The electronic transport coefficients of the HEA and MG states of the Al0.5TiZrPdCuNi alloy reveal certain similarities as well as differences. The two states have in common the enormous chemical disorder, but differ in the presence/absence of a crystal lattice. In both cases, the contribution of phonons to the transport coefficients is small. While phonons cannot propagate in the amorphous state due to the absence of a crystal lattice, the lattice in the HEA state is unsuitable for the phonon propagation because of the topological distortion and random distribution of masses (different chemical elements) on the lattice sites. An exception are long-wavelength acoustic phonons, which “see” both structures as an elastic continuum and still contribute to the transport phenomena. Due to the weak phonon contribution, the temperature dependence of the electronic transport coefficients originates predominantly from the temperature dependence of the FD function and the variation of the spectral conductivity \(\sigma \left(\varepsilon \right)\) and the related electronic DOS \(g\left(\varepsilon \right)\) with energy within the Fermi-level region. For the Al0.5TiZrPdCuNi alloy, \({\sigma }^{HEA}\left(\varepsilon \right)\) and \({\sigma }^{MG}\left(\varepsilon \right)\) are both decreasing functions in that energy range, with some fine structure on the 10-meV scale very close to \({\varepsilon }_{F}\). Under the realistic assumption that the spectral diffusivity \(D\left(\varepsilon \right)\) does not change significantly within the Fermi-level region, the electronic DOSs \({g}^{HEA}\left(\varepsilon \right)\) and \({g}^{MG}\left(\varepsilon \right)\) show the same shape as their respective spectral conductivities. Knowing the DOS at \({\varepsilon }_{F}\) values from the specific heat measurements (recall that their ratio is \({g}^{HEA}\left({\varepsilon }_{F}\right)/{g}^{MG}\left({\varepsilon }_{F}\right)=\) 1.27), while the \(T\to \) 0 resistivities yield \({\sigma }^{HEA}\left({\varepsilon }_{F}\right)/{\sigma }^{MG}\left({\varepsilon }_{F}\right)={\rho }^{MG}\left(0\right)/{\rho }^{HEA}\left(0\right)=\) 1.8, the Einstein relation of Eq. (1) yields the ratio of the spectral diffusivities \({D}^{HEA}\left({\varepsilon }_{F}\right)/{D}^{MG}\left({\varepsilon }_{F}\right)=\) 1.4. By assuming that the electronic diffusion constant can be described by the Einstein formula \(D={\mu }_{e}{k}_{B}T/e\), valid for an electrically charged Brownian particle of charge \(e\) in an electric field \(E\) with mobility \({\mu }_{e}\) (defined as the ratio of the electronic drift velocity \({v}_{d}\) to the magnitude of the electric field, \({\mu }_{e}={v}_{d}/E\)), we can estimate the ratio of the electronic mobilities in the HEA and MG phases to be \({\mu }_{e}^{HEA}/{\mu }_{e}^{MG}\approx \) 1.4, i.e. the mobilities are about the same. This number is independently confirmed from the Hall coefficient and the conductivity using expression \({\mu }_{e}=\sigma {R}_{H}\), which yields a very similar value \({\mu }_{e}^{HEA}/{\mu }_{e}^{MG}=\left({\sigma }^{HEA}\left({\varepsilon }_{F}\right)/{\sigma }^{MG}\left({\varepsilon }_{F}\right)\right)\cdot \left({R}_{H}^{HEA}/{R}_{H}^{MG}\right)\approx \) 1.5, pointing toward the essential role of chemical disorder in determining the electronic transport coefficients of both the HEA and the MG states, whereas the presence/absence of the (topologically distorted) crystal lattice is of minor importance, but still experimentally observable. The enormous chemical and topological disorders represent quenched defects in the structure, which scatter the electrons elastically at an extremely rapid rate at any temperature and strongly reduce the transport phenomena relative to the chemically ordered crystals. The order of magnitude of the relaxation time \({\tau }_{0}\) (the mean time between two elastic scattering events) can be estimated from the Einstein conductivity of Eq. (1), by considering that the diffusion constant is given by \(D={l}_{0}^{2}/{\tau }_{0}\), where \({l}_{0}\) is the mean free path. Due to the immense disorder, it is reasonable to consider that the mean free path in the HEA lattice assumes its limiting (constant) value \({l}_{0}\approx a\), where \(a=\) 3.1 Å is the unit cell length. For the MG sample, \({l}_{0}\) can be taken as the nearest-neighbor distance, again about 3 Å. Taking the experimental \(g\left({\varepsilon }_{F}\right)\) and \({\rho }_{2K}\) values, we obtain \({\tau }_{0}\sim \) 10–15 s for both structural forms of the material. This is to be contrasted with pure metals near absolute zero, where \({\tau }_{0}\sim \) 10–9 s is typical and \({l}_{0}\) is on the order of 106 atomic distances (becoming \({\tau }_{0}\sim \) 10–14 s and \({l}_{0}\) about 100 atomic distances at room temperature). From the transport-properties point of view, HEAs appear very similar to MGs, but are quite different from translationally periodic, chemically ordered crystals.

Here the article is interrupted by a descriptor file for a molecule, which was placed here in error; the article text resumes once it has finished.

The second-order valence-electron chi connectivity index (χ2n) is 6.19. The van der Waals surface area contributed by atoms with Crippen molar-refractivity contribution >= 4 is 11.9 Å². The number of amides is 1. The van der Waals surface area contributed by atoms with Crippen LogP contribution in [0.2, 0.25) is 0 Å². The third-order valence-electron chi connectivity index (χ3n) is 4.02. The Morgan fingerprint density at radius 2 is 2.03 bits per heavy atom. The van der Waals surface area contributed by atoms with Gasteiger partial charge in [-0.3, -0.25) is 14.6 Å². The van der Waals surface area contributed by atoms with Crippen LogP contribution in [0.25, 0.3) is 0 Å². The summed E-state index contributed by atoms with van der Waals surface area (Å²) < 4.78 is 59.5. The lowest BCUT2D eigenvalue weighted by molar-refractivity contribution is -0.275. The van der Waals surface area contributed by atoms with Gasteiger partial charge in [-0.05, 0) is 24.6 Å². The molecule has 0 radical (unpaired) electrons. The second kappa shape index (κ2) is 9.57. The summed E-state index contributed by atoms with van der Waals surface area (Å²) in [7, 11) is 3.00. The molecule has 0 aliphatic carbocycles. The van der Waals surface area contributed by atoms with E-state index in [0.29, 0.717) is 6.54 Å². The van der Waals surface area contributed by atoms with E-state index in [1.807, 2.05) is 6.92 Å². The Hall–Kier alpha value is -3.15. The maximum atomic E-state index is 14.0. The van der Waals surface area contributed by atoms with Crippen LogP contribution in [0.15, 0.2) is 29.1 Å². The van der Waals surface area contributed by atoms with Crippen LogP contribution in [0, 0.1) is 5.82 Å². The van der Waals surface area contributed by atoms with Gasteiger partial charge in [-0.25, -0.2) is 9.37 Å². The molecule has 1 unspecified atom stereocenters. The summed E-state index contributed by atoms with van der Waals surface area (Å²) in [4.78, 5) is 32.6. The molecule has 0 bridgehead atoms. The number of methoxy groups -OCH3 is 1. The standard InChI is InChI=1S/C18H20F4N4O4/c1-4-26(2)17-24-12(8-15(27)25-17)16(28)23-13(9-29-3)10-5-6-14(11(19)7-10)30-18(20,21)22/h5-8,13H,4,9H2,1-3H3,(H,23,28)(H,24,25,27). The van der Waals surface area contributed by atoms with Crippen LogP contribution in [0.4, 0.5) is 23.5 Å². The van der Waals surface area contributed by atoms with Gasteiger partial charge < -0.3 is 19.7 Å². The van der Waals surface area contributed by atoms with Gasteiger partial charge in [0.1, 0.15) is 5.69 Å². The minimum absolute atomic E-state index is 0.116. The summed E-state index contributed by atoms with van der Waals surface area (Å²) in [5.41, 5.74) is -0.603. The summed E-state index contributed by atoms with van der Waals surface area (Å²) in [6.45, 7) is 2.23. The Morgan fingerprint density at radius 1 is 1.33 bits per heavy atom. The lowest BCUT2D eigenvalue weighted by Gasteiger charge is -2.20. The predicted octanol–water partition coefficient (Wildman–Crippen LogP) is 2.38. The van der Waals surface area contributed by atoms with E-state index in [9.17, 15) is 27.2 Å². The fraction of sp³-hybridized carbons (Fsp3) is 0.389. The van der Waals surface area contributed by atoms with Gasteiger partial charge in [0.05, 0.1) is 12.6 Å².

Methods